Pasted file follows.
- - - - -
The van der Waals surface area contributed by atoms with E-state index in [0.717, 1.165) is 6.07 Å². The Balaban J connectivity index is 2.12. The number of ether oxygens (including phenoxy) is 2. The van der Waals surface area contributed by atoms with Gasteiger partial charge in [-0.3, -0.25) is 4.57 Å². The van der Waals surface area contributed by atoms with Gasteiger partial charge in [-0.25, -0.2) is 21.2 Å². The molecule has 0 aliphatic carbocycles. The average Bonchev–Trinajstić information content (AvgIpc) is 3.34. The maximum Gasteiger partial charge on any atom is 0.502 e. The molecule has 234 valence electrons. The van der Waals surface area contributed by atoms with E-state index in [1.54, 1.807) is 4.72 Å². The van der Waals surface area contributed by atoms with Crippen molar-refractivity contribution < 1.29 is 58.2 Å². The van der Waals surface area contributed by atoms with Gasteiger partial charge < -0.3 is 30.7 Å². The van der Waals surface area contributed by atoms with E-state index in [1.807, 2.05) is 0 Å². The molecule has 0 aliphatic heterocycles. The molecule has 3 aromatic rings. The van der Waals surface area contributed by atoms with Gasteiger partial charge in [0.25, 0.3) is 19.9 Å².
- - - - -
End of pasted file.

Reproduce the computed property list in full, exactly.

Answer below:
The van der Waals surface area contributed by atoms with E-state index in [0.717, 1.165) is 6.07 Å². The Balaban J connectivity index is 2.12. The number of ether oxygens (including phenoxy) is 2. The van der Waals surface area contributed by atoms with Gasteiger partial charge in [-0.3, -0.25) is 4.57 Å². The van der Waals surface area contributed by atoms with Gasteiger partial charge in [-0.25, -0.2) is 21.2 Å². The molecule has 0 aliphatic carbocycles. The average Bonchev–Trinajstić information content (AvgIpc) is 3.34. The maximum Gasteiger partial charge on any atom is 0.502 e. The molecule has 234 valence electrons. The van der Waals surface area contributed by atoms with E-state index in [1.54, 1.807) is 4.72 Å². The van der Waals surface area contributed by atoms with Crippen molar-refractivity contribution < 1.29 is 58.2 Å². The van der Waals surface area contributed by atoms with Gasteiger partial charge < -0.3 is 30.7 Å². The van der Waals surface area contributed by atoms with E-state index in [1.807, 2.05) is 0 Å². The molecule has 0 aliphatic heterocycles. The molecule has 3 aromatic rings. The van der Waals surface area contributed by atoms with Gasteiger partial charge in [0.25, 0.3) is 19.9 Å².